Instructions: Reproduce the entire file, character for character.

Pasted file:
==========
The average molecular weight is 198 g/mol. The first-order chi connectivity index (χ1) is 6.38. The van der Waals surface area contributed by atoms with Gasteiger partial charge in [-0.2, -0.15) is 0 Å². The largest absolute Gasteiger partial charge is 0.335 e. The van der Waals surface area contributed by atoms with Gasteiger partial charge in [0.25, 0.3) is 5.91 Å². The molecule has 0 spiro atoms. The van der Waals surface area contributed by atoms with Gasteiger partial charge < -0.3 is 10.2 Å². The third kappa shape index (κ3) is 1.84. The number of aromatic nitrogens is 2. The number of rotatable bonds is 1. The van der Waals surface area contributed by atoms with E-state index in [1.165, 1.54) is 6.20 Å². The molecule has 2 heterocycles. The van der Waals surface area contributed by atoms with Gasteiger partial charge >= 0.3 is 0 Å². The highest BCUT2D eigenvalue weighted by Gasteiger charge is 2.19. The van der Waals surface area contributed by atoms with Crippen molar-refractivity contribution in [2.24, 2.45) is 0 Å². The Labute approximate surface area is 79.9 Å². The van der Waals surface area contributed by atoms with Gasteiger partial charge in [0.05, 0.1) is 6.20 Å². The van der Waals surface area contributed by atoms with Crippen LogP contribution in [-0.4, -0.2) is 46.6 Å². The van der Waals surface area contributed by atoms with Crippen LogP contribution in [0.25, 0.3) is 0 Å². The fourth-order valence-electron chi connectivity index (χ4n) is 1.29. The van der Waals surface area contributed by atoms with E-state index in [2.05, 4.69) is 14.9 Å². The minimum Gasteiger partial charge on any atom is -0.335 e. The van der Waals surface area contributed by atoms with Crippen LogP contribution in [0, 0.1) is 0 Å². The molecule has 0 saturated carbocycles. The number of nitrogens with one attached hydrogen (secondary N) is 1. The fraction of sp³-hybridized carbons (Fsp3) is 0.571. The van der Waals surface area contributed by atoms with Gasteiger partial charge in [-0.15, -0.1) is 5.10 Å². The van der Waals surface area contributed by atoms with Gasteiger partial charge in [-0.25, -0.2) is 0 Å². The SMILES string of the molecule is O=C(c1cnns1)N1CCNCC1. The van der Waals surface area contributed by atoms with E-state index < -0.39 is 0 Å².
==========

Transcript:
The average molecular weight is 198 g/mol. The first-order chi connectivity index (χ1) is 6.38. The van der Waals surface area contributed by atoms with Gasteiger partial charge in [-0.2, -0.15) is 0 Å². The largest absolute Gasteiger partial charge is 0.335 e. The van der Waals surface area contributed by atoms with Gasteiger partial charge in [0.25, 0.3) is 5.91 Å². The molecule has 0 spiro atoms. The van der Waals surface area contributed by atoms with Gasteiger partial charge < -0.3 is 10.2 Å². The third kappa shape index (κ3) is 1.84. The number of aromatic nitrogens is 2. The number of rotatable bonds is 1. The van der Waals surface area contributed by atoms with E-state index in [1.165, 1.54) is 6.20 Å². The molecule has 2 heterocycles. The van der Waals surface area contributed by atoms with Gasteiger partial charge >= 0.3 is 0 Å². The highest BCUT2D eigenvalue weighted by Gasteiger charge is 2.19. The van der Waals surface area contributed by atoms with Crippen molar-refractivity contribution in [2.24, 2.45) is 0 Å². The Labute approximate surface area is 79.9 Å². The van der Waals surface area contributed by atoms with Gasteiger partial charge in [0.05, 0.1) is 6.20 Å². The van der Waals surface area contributed by atoms with Crippen LogP contribution in [-0.4, -0.2) is 46.6 Å². The van der Waals surface area contributed by atoms with Crippen LogP contribution in [0.25, 0.3) is 0 Å². The fourth-order valence-electron chi connectivity index (χ4n) is 1.29. The van der Waals surface area contributed by atoms with E-state index in [2.05, 4.69) is 14.9 Å². The minimum Gasteiger partial charge on any atom is -0.335 e. The van der Waals surface area contributed by atoms with Crippen LogP contribution in [0, 0.1) is 0 Å². The molecule has 0 saturated carbocycles. The number of nitrogens with one attached hydrogen (secondary N) is 1. The fraction of sp³-hybridized carbons (Fsp3) is 0.571. The van der Waals surface area contributed by atoms with Gasteiger partial charge in [-0.15, -0.1) is 5.10 Å². The van der Waals surface area contributed by atoms with Gasteiger partial charge in [-0.25, -0.2) is 0 Å². The SMILES string of the molecule is O=C(c1cnns1)N1CCNCC1. The van der Waals surface area contributed by atoms with E-state index < -0.39 is 0 Å².